milnrow to: milnrow
Mills and Moorland (and a Castle) This is a route I have constructed from several of the short runs I regularly use to blow away the cobwebs following a sh*tty day at work. I have never yet travelled it in its entirety.
Start at J21 on the M62. Aim for Rochdale centre, but at the first set of traffic lights bear right onto the road for Littleborough (via Hollingworth Lake). At Littleborough take the A58 over Soyland Moor. As you drop down the other side you will pass reservoirs on your right. Follow the road down to Ripponden. As you enter the village centre, turn right at the traffic light onto the A672 . This road climbs back up over the moors, under the M62, eventually dropping down into Denshaw. At Denshaw there is a 5 road junction, take the first left (A640-Huddersfield). Back up over the moors again. After about 6 miles you will pass over the M62 (again!), about 1 mile after that look out for a road on your right (Round Ings), which is opposite a pub called the Highlander (there can be only one!!!) Round Ings takes you over the M62. Follow this road up over the hill, keeping right at the top. Then merge right into the road coming out of the village, and follow this road all the way downhill into a village called Slaithwaite. This is a nice spot for a ciggie break. If anyone can eat a full portion of fish and chips from the chippie, then you are a better man than me!
Follow the road out of the village, over the canal and river, turning right at the village exit onto the A62. Follow this road through Marsden and back up over the Pennines. When dropping down the other side look out for a road forking off left to Uppermill. Go through Uppermill. On the exit of the village look out for the A635 Greenfield to Holmfirth road (this road is currently -may 2003- undergoing roadworks). Enjoy the road all the way to Holmfirth. When entering Holmfirth, turn immediately right onto the A6024, the road to Holme. This road climbs quickly to the TV transmitter mast. There is a car park to rest up and enjoy the view (and usually an ice cream van). After resting drop down the other side and at your first junction turn left onto the A628. Take care at this junction as you are turning back on yourself, and it is a blind juction for approaching traffic.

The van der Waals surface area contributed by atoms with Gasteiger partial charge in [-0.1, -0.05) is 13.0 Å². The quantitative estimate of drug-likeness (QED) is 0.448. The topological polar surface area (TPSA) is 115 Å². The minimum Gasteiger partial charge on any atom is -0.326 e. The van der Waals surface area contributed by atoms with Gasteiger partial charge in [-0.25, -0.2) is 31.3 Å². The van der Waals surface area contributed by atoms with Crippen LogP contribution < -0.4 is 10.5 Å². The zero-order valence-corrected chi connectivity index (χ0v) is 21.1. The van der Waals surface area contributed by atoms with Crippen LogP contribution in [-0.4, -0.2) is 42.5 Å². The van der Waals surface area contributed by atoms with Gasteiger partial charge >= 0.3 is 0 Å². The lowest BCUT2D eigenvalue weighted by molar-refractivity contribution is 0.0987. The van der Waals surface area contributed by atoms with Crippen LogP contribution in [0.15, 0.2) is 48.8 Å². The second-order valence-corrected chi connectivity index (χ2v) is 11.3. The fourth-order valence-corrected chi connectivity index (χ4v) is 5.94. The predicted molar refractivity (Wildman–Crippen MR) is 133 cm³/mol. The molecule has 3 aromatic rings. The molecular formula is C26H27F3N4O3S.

After about 6 miles, at the Langsett roundabout, turn left onto the A616 - Huddersfield. Travel down through New Mill, Brockholes (beware-speed tax cameras). Just before Honley, look out for a sign for the Railway Station to your right. Turn right up this road. At the T junction at the top of the road, turn left and follow the road round the hillside. After about 1 mile turn right in front of Castle Hill. Just around the corner you can access the road to climb up to the car park at the top of the hill. After having your ciggie, beer, coke (delete as appropriate) the only final complication is to find your way back into Huddersfield and the way home. Retrace your tracks back down the hill to the junction where you turned right (ie turn right to continue the road that you originally approached Castle Hill on) Stay on this road, through Almondbury, all the way until you eventually merge into the A629, heading into Huddersfield. You can take the ring road either way around the town centre. Turn off on the A640 -Rochdale- take this road out of the town centre and you will soon find yourself on familiar territory.